Russian athletes face selective and collective punishment
After receiving a barrage of protest, the American Red Cross recently withdrew their swimming pool safetyposter with an apology. The depiction in question conjured up the stereotype of unruly African-Americans.
On the other hand, it’s comparatively more acceptable to collectively portray Russians as devious cheats. The liberal defense of this hypocrisy is flawed. (Not that liberals are alone in the faulty Russia bashing.) They’ll reference statistics, showing a greater level of Russian sports drug cheats. These very same folks will take a different line on the matter of crime statistics, relative to the African-American community – noting how unfair it is to have a knee jerking apprehension towards that group.
There’s something fishy in the way the Russian athletics (track and field) team has been covered. Suspect coverage is prone to greater acceptance, when the targeted group lacks clout to offset the permeating biases against them. Along with such establishment journalists as Christine Brennan and Matthew Futterman, past and present WADA (World Anti-Doping Agency) officials like Canadian attorney Dick Pound and American attorney Travis Tygart, make blanket statements that essentially constitute a form of ethnic profiling.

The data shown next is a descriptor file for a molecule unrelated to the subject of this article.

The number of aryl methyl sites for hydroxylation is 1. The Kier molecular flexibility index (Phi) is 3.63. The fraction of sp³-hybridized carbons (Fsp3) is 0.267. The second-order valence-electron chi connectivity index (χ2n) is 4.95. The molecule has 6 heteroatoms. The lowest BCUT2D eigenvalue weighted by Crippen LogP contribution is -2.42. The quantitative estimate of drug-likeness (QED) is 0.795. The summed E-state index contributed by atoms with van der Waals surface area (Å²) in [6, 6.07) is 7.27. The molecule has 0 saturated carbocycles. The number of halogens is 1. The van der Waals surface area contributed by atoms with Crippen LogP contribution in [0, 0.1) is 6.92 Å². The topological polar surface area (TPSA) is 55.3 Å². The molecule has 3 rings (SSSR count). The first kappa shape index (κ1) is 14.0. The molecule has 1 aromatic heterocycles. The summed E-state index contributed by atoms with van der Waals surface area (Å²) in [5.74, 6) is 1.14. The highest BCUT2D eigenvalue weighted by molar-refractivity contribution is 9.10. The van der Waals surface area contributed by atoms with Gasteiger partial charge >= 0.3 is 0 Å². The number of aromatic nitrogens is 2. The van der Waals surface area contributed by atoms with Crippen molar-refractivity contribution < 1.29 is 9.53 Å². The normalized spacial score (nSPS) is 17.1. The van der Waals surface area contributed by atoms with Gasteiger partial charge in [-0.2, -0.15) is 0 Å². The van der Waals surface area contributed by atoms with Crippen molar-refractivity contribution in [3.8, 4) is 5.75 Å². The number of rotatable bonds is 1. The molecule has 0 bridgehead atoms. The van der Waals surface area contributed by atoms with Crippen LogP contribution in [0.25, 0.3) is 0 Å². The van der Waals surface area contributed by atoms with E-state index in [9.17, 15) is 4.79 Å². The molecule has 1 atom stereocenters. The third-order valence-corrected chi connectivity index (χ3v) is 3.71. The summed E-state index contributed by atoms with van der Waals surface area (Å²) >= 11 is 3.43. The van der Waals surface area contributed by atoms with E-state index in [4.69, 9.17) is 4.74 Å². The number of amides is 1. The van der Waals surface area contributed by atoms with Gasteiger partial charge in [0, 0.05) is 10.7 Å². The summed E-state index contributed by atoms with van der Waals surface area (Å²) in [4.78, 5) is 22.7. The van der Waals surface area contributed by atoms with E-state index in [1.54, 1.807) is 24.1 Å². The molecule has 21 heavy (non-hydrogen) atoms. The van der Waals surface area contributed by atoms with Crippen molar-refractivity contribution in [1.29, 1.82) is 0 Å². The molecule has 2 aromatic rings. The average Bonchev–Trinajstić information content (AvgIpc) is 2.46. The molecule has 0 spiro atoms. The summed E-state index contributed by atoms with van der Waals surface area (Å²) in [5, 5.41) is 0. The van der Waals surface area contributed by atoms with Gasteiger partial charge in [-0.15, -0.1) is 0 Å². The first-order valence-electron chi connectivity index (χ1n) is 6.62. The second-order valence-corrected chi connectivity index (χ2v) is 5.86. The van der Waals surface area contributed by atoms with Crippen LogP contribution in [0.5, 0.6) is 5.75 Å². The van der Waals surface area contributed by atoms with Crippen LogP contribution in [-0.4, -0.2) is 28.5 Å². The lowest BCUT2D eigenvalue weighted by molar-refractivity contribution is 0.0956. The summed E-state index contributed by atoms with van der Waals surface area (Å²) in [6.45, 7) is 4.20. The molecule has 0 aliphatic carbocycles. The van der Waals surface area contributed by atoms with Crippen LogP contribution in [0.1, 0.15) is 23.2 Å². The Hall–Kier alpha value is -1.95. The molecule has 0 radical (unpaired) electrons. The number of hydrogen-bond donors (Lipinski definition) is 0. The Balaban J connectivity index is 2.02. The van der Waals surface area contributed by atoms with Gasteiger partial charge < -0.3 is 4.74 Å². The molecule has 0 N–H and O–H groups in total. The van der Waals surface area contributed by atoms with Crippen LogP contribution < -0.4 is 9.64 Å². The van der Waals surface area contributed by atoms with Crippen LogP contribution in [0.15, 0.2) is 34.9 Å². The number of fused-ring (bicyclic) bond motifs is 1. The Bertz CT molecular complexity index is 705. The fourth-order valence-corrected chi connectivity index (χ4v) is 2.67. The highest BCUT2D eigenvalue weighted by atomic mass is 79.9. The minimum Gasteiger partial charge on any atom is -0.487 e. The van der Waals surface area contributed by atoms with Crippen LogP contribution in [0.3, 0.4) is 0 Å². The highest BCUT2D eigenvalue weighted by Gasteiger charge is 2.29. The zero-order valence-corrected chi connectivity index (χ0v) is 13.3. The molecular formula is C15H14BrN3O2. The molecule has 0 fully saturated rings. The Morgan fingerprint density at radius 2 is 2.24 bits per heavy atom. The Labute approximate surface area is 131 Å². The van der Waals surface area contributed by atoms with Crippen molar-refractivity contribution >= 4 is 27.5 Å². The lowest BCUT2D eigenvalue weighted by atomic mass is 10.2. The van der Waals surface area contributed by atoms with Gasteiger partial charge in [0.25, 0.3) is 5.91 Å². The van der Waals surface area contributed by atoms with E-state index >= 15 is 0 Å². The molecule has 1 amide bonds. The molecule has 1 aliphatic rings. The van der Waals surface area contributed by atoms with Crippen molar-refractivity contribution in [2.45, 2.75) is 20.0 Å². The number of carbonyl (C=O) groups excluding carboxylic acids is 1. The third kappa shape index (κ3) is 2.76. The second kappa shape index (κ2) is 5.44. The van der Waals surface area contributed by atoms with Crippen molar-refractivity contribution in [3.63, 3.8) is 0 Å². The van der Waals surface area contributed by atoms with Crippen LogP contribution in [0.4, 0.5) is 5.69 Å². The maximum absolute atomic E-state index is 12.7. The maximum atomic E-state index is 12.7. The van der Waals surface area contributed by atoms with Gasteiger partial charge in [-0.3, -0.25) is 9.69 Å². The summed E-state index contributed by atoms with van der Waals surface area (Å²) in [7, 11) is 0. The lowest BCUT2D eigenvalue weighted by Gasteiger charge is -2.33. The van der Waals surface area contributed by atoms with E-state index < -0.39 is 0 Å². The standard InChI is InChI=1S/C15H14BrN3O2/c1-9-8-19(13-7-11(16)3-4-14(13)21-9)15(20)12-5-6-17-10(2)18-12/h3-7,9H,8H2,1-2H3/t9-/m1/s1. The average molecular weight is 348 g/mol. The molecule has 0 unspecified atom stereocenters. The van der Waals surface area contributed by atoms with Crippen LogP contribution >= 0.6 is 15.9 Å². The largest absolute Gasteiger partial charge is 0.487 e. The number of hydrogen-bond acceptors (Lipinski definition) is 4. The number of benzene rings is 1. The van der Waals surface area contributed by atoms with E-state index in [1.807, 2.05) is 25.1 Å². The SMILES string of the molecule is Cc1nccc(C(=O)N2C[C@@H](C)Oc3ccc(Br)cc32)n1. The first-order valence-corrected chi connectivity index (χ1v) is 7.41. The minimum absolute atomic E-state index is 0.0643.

On a June 16 RT show, Pound exhibited biases against Russia. IMO, he didn’t give a good basis to collectively punish all of Russia’s top track and field performers. Banning these athletes from the Rio Olympics doesn’t put an end to drug cheats, while serving to caricature one group, as others are given a longer leash.